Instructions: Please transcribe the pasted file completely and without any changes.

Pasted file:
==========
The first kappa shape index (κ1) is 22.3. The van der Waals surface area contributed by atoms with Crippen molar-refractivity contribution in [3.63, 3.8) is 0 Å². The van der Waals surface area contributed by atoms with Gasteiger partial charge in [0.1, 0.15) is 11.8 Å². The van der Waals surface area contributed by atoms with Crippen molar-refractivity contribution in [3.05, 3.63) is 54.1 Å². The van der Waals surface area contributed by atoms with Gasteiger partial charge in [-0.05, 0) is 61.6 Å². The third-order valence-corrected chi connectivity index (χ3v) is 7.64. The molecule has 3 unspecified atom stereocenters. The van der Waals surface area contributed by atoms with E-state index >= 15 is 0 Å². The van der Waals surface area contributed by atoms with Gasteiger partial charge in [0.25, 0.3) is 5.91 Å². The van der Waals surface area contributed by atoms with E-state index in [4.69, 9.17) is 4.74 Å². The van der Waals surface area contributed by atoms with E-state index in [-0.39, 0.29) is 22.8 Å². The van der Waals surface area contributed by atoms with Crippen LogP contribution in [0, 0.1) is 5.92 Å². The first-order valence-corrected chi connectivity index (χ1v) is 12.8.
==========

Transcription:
The first kappa shape index (κ1) is 22.3. The van der Waals surface area contributed by atoms with Crippen molar-refractivity contribution in [3.63, 3.8) is 0 Å². The van der Waals surface area contributed by atoms with Gasteiger partial charge in [0.1, 0.15) is 11.8 Å². The van der Waals surface area contributed by atoms with Crippen molar-refractivity contribution in [3.05, 3.63) is 54.1 Å². The van der Waals surface area contributed by atoms with Gasteiger partial charge in [-0.05, 0) is 61.6 Å². The third-order valence-corrected chi connectivity index (χ3v) is 7.64. The molecule has 3 unspecified atom stereocenters. The van der Waals surface area contributed by atoms with E-state index >= 15 is 0 Å². The van der Waals surface area contributed by atoms with Gasteiger partial charge in [0.25, 0.3) is 5.91 Å². The van der Waals surface area contributed by atoms with E-state index in [4.69, 9.17) is 4.74 Å². The van der Waals surface area contributed by atoms with E-state index in [-0.39, 0.29) is 22.8 Å². The van der Waals surface area contributed by atoms with Crippen LogP contribution in [0, 0.1) is 5.92 Å². The first-order valence-corrected chi connectivity index (χ1v) is 12.8.